By Marcus Leach

When starting a new business most people have a tendency to think that, in order for it to be accepted and successful, it needs to be based in London. After all, London is 'the place to be' these days isn't it, or at least that's what Londoners will have you believe. However, there are other locations in the UK that are equal to, if not better than London for basing your new business. Folkestone in East Kent being a prime example.

To a large degree one can understand people's reasons for believing they have to be in London, especially if their business happens to be in either the technology or creative industries. The emergence of 'Silicon Roundabout' (for tech companies) and Shoreditch (for creative businesses) has created hotbeds for businesses in these sectors, attracting business in their dozens. However, said locations come at a cost, and it isn't cheap. So what are the alternatives?

East Kent has recently been awarded £35 million by central government as part of its Regional Growth Fund, to be distributed in the form of interest free loans, and as such the region provides unrivalled economic incentives for fast-growth creative and digital industries. At the heart of it all is Folkestone, and more specifically its Creative Quarter; a melting pot of creative businesses that are at the heart of all that is good about the area, and the driving force aiming to ensure Folkestone becomes a mainstay on the entrepreneurial map.

What makes the Creative Quarter even more interesting is that it is not fighting the battle to become an established creative hub, recognised outside of its own sphere, alone. The Creative Foundation, an arts regeneration charity based in Folkestone and run by the affable Alistair Upton, is tasked with managing the project which is looking to restore the area’s vitality by encouraging creative enterprise. And what a job they are doing. All one needs do is take a walk around the idyllic cobbled streets of the Creative Quarter and pop in to any one of the numerous businesses to hear from the horse’s mouth just how this entrepreneurial revolution is taking off.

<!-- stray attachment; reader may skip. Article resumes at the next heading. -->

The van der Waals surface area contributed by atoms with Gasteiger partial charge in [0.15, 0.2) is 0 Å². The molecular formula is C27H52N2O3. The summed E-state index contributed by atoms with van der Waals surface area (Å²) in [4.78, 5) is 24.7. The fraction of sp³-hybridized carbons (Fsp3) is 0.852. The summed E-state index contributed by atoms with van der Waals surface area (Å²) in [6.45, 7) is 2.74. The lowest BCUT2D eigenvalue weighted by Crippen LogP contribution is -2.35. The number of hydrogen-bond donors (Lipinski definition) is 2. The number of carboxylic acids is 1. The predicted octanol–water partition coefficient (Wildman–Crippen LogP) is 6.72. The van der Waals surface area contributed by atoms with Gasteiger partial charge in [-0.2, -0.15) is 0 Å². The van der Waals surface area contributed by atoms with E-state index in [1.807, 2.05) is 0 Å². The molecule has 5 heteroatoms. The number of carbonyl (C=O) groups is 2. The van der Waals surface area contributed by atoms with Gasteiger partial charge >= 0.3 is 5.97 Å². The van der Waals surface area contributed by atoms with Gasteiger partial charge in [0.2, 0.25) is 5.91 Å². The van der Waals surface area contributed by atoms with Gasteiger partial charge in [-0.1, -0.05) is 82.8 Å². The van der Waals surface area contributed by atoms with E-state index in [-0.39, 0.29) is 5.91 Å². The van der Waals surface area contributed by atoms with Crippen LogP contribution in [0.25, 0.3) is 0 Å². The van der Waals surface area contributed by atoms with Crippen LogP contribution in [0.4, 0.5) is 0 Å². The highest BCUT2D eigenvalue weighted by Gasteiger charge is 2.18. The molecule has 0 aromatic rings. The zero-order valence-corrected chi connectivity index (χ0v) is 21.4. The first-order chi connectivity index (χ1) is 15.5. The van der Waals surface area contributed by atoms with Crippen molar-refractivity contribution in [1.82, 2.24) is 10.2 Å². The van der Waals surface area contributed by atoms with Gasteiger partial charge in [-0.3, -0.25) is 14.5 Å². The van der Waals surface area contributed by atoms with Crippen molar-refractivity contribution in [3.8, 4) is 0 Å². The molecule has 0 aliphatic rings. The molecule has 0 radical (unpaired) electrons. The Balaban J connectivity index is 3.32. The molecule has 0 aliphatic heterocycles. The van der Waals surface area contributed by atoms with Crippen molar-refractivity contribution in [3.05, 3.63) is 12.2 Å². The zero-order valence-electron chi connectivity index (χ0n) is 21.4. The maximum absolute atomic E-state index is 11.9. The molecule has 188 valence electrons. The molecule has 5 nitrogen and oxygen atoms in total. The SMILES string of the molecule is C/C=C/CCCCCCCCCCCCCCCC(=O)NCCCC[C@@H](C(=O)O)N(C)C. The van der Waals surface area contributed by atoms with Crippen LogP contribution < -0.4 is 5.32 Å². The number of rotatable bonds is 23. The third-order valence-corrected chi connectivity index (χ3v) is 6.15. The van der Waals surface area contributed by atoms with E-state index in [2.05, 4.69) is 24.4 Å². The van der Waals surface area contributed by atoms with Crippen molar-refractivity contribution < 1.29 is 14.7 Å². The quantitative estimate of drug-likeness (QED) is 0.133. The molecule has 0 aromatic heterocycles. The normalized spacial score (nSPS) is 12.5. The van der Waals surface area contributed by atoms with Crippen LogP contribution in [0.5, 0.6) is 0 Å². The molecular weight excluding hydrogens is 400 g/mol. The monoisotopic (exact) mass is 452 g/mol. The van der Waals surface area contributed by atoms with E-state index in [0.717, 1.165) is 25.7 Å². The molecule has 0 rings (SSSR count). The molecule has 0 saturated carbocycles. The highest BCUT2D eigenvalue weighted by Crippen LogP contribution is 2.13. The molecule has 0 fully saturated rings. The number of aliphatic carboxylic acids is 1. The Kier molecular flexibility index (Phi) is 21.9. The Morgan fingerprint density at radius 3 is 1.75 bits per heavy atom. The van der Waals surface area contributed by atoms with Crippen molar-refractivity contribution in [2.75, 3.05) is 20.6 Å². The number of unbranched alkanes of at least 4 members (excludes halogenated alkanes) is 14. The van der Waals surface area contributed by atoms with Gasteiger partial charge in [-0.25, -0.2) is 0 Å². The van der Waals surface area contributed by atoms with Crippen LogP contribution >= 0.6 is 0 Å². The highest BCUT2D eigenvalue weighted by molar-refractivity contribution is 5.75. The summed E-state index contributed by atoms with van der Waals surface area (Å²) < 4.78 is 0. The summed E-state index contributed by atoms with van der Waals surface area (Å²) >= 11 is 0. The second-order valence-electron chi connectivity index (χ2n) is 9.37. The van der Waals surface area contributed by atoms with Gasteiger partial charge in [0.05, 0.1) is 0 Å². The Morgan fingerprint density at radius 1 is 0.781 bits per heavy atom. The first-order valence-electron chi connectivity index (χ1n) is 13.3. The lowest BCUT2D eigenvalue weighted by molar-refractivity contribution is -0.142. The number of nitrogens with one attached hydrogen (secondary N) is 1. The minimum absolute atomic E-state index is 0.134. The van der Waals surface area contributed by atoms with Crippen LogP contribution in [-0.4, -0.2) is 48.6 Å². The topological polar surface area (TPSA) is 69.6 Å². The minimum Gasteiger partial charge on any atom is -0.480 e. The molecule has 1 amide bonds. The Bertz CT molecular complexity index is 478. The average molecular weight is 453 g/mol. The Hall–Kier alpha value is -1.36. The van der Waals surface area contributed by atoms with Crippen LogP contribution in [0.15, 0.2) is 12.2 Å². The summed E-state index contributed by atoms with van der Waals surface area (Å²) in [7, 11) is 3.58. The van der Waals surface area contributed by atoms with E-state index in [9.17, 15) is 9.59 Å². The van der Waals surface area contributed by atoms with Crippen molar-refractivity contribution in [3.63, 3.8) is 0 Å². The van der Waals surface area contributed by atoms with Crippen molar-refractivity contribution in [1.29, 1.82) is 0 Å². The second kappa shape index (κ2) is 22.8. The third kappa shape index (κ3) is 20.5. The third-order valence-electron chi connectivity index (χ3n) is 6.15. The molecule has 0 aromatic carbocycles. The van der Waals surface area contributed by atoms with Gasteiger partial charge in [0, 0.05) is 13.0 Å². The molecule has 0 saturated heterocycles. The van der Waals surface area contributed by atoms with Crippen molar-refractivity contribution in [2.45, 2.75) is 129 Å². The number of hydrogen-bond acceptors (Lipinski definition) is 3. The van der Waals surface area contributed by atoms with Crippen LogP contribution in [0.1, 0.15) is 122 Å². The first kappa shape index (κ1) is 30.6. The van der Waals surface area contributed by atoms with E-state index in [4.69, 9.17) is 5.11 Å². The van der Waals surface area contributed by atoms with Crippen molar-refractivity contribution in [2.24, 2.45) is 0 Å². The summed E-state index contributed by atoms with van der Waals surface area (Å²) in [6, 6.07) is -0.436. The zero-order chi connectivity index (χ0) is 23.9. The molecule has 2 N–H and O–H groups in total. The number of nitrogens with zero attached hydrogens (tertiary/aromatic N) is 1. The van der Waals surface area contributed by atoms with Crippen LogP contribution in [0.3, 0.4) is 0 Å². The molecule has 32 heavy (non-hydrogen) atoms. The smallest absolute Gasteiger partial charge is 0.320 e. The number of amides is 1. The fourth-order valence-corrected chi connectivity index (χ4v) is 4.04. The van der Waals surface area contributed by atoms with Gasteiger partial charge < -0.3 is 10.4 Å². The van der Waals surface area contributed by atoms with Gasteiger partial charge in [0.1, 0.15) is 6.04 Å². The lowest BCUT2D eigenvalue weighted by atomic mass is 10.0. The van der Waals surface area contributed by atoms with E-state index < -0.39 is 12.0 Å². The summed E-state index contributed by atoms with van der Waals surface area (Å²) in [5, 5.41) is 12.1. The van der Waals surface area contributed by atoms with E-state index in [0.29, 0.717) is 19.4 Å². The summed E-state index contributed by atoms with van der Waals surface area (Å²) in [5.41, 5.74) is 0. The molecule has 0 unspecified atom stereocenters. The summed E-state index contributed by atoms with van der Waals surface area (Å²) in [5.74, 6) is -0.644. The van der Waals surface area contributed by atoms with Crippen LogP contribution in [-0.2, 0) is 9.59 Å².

The message is the same from everyone. Firstly, and most importantly, everyone is in full support of the work that the Creative Foundation is doing; secondly the rental and running costs are greatly reduced from those seen in London; and finally, but by no means least, there is a real sense of 'business community' in the area, ensuring that everyone is a part of the movement. There are no ships passing in the night here, instead businesses interact regularly, which can only be for the greater good.

One final advantage to consider, and it is a point not lost on those working in the Quarter, is that London, where many of the businesses have clients, is less than an hour away on the train. The HS1 rail link has opened the doors to Folkestone like never before. Suddenly the long-term regeneration, that will look to take the sleepy seaside town into a thriving hub of entrepreneurial activity, takes on a sense of reality.

"We are just getting to that tipping point, where we have enough businesses established to make this a reality," explained Upton. "What Folkestone represents is incredible value for money and a sense of community that can become lost in big cities. We are looking at long-term regeneration, not just a quick fix, and to show that there is life for businesses outside of London, especially those in the creative sector."

The work being done has not gone unnoticed either, Damian Collins, MP for Folkestone and Hythe and Member of the Culture, Media and Sport Select Committee, is actively supporting the developments, and is as keen as anybody in the region to see this project become a success. It is clear that those involved are serious about their goals, and with the same approach from the business world outside of Folkestone, there is no reason these goals can't be achieved and for Folkestone to become a serious alternative to London.

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